Over and over again, on television, online, and in print, “opening up” or “reopening” the economy or some variation thereof is repeated over and over again as if the simple act of setting up shop guarantees you a profitable income stream. It’s magical thinking. The reality is that businesses in those sectors of the economy that have had to cease operations will all face a pronounced lack of demand for some time to come. To resume operations is to accept that, for a time, your once-profitable business will become a money pit and activity will have to be subsidized until, hopefully, demand returns to where losses are no longer inescapable.
Founder and former CEO of Starbucks, Howard Schultz, may be a billionaire but he can remember back to when Starbucks was just a local coffee shop and so he understands the really insurmountable barriers the owners of these kinds of businesses are facing.The hundreds of thousands of tiny businesses that employ less than twenty people but account for 48% of American jobs. These folks are caught between a rock and a hard place.. These business owners simply do not have the resources at hand nor do they have the borrowing power to make it through what certainly won’t resemble a “grand reopening” so much as it will starting from scratch after a bankruptcy. The business that, viewed from the outside, appears simply to be resuming operations is really doing nothing of the sort — it’s a startup without a base of customers it can count on. The main consideration is going to be, as it is with any startup: how long can we continue to operate at a loss?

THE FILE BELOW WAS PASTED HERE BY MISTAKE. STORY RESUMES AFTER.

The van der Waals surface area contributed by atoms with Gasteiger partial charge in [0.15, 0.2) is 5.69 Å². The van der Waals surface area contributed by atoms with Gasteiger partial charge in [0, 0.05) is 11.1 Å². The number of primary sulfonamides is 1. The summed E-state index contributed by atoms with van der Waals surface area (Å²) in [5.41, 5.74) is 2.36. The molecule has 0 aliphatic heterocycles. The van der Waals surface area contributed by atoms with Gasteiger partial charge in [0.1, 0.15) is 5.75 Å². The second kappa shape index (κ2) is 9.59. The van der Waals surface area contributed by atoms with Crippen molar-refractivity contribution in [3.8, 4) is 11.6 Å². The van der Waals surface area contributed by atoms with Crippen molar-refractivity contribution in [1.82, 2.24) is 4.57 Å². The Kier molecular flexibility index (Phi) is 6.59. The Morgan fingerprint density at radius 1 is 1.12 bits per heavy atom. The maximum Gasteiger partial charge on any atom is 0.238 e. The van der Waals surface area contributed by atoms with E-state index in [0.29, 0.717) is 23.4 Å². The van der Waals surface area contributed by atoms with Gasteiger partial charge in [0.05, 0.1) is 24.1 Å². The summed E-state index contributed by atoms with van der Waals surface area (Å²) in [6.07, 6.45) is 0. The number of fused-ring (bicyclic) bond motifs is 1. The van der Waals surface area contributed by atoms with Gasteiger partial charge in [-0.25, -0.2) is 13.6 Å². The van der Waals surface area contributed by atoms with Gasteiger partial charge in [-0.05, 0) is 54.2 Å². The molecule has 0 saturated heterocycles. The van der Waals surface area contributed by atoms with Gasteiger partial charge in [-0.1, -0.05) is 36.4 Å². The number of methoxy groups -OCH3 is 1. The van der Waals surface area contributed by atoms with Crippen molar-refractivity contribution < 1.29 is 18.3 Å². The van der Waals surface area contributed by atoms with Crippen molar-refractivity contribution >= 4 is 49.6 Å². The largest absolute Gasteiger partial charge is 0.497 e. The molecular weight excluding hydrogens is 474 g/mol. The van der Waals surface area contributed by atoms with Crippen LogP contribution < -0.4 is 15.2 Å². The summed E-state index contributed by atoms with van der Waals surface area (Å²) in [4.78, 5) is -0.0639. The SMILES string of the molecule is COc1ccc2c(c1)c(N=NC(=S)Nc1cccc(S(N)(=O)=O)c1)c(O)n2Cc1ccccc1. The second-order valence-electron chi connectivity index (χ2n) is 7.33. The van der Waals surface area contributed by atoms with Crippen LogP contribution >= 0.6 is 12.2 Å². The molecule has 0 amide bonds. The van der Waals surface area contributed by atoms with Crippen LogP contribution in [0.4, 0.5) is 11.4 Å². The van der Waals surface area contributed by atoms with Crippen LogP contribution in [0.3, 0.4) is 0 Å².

This part of the economy doesn’t have high priced lobbyists to look after their interests in Washington. Let’s hope there are those who can see past the nonsense of the frame “reopening the economy” far enough at least to provide these folks a lifeline.
Here’s Howard Schultz on the subject: